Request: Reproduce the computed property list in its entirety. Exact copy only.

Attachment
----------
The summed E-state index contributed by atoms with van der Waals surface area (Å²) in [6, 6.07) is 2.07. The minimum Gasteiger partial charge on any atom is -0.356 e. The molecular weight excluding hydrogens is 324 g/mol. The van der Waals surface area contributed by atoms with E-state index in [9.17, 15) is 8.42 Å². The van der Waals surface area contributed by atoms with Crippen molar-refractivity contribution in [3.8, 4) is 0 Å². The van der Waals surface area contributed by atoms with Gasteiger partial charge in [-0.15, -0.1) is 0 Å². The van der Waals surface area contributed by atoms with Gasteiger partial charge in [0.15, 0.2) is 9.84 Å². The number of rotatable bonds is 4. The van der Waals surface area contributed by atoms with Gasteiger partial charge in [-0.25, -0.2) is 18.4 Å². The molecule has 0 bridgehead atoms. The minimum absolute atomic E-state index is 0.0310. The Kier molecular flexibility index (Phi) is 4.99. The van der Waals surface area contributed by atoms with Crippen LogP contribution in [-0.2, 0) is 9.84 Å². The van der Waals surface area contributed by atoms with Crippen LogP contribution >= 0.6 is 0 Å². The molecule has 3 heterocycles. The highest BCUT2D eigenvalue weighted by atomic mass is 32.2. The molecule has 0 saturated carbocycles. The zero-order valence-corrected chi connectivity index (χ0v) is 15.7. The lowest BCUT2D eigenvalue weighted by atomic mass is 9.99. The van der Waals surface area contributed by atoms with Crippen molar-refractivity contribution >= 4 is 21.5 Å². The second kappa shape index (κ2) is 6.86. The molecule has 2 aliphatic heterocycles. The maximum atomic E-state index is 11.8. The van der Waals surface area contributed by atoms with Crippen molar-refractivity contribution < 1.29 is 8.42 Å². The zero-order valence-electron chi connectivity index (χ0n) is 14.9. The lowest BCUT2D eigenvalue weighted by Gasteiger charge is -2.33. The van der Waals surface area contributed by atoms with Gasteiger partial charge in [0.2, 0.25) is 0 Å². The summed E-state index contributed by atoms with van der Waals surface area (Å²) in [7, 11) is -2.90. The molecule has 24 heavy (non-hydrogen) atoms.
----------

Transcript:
The summed E-state index contributed by atoms with van der Waals surface area (Å²) in [6, 6.07) is 2.07. The minimum Gasteiger partial charge on any atom is -0.356 e. The molecular weight excluding hydrogens is 324 g/mol. The van der Waals surface area contributed by atoms with E-state index in [9.17, 15) is 8.42 Å². The van der Waals surface area contributed by atoms with Crippen molar-refractivity contribution in [3.8, 4) is 0 Å². The van der Waals surface area contributed by atoms with Gasteiger partial charge in [-0.15, -0.1) is 0 Å². The van der Waals surface area contributed by atoms with Gasteiger partial charge in [0.15, 0.2) is 9.84 Å². The number of rotatable bonds is 4. The van der Waals surface area contributed by atoms with Gasteiger partial charge in [-0.25, -0.2) is 18.4 Å². The molecule has 0 bridgehead atoms. The minimum absolute atomic E-state index is 0.0310. The Kier molecular flexibility index (Phi) is 4.99. The van der Waals surface area contributed by atoms with Crippen LogP contribution in [-0.2, 0) is 9.84 Å². The van der Waals surface area contributed by atoms with Crippen LogP contribution >= 0.6 is 0 Å². The molecule has 3 heterocycles. The highest BCUT2D eigenvalue weighted by atomic mass is 32.2. The molecule has 0 saturated carbocycles. The zero-order valence-corrected chi connectivity index (χ0v) is 15.7. The lowest BCUT2D eigenvalue weighted by atomic mass is 9.99. The van der Waals surface area contributed by atoms with Crippen molar-refractivity contribution >= 4 is 21.5 Å². The second kappa shape index (κ2) is 6.86. The molecule has 2 aliphatic heterocycles. The maximum atomic E-state index is 11.8. The van der Waals surface area contributed by atoms with Crippen molar-refractivity contribution < 1.29 is 8.42 Å². The zero-order valence-electron chi connectivity index (χ0n) is 14.9. The lowest BCUT2D eigenvalue weighted by Gasteiger charge is -2.33. The van der Waals surface area contributed by atoms with Gasteiger partial charge in [0.2, 0.25) is 0 Å². The summed E-state index contributed by atoms with van der Waals surface area (Å²) in [7, 11) is -2.90. The molecule has 24 heavy (non-hydrogen) atoms.